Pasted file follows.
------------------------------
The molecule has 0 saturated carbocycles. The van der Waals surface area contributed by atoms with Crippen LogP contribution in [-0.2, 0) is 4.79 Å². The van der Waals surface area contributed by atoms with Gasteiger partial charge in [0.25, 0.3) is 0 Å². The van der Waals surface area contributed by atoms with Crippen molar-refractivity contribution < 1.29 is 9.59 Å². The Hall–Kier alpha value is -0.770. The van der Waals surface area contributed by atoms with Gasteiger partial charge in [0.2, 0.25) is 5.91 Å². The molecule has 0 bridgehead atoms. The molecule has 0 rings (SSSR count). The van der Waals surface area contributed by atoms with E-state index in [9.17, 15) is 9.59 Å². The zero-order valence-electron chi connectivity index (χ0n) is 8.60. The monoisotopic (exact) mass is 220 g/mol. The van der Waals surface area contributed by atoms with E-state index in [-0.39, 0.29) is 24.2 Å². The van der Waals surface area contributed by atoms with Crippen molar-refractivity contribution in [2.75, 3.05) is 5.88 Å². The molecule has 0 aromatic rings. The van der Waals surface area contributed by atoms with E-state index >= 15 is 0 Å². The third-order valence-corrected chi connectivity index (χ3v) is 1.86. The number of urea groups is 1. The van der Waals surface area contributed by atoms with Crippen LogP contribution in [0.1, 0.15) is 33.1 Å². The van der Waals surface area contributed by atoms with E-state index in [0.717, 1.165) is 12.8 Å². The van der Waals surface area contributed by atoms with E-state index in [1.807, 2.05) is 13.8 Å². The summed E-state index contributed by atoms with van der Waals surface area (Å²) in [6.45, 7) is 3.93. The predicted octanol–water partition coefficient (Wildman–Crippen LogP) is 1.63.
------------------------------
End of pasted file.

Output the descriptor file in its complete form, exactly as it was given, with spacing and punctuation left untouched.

The molecule has 0 saturated carbocycles. The van der Waals surface area contributed by atoms with Crippen LogP contribution in [-0.2, 0) is 4.79 Å². The van der Waals surface area contributed by atoms with Gasteiger partial charge in [0.25, 0.3) is 0 Å². The van der Waals surface area contributed by atoms with Crippen molar-refractivity contribution < 1.29 is 9.59 Å². The Hall–Kier alpha value is -0.770. The van der Waals surface area contributed by atoms with Gasteiger partial charge in [0.2, 0.25) is 5.91 Å². The molecule has 0 bridgehead atoms. The molecule has 0 rings (SSSR count). The van der Waals surface area contributed by atoms with E-state index in [9.17, 15) is 9.59 Å². The zero-order valence-electron chi connectivity index (χ0n) is 8.60. The monoisotopic (exact) mass is 220 g/mol. The van der Waals surface area contributed by atoms with E-state index in [-0.39, 0.29) is 24.2 Å². The van der Waals surface area contributed by atoms with Crippen molar-refractivity contribution in [2.75, 3.05) is 5.88 Å². The molecule has 0 aromatic rings. The van der Waals surface area contributed by atoms with E-state index >= 15 is 0 Å². The third-order valence-corrected chi connectivity index (χ3v) is 1.86. The number of urea groups is 1. The van der Waals surface area contributed by atoms with Crippen LogP contribution in [0.1, 0.15) is 33.1 Å². The van der Waals surface area contributed by atoms with E-state index in [0.717, 1.165) is 12.8 Å². The van der Waals surface area contributed by atoms with E-state index in [1.807, 2.05) is 13.8 Å². The summed E-state index contributed by atoms with van der Waals surface area (Å²) in [6.45, 7) is 3.93. The predicted octanol–water partition coefficient (Wildman–Crippen LogP) is 1.63.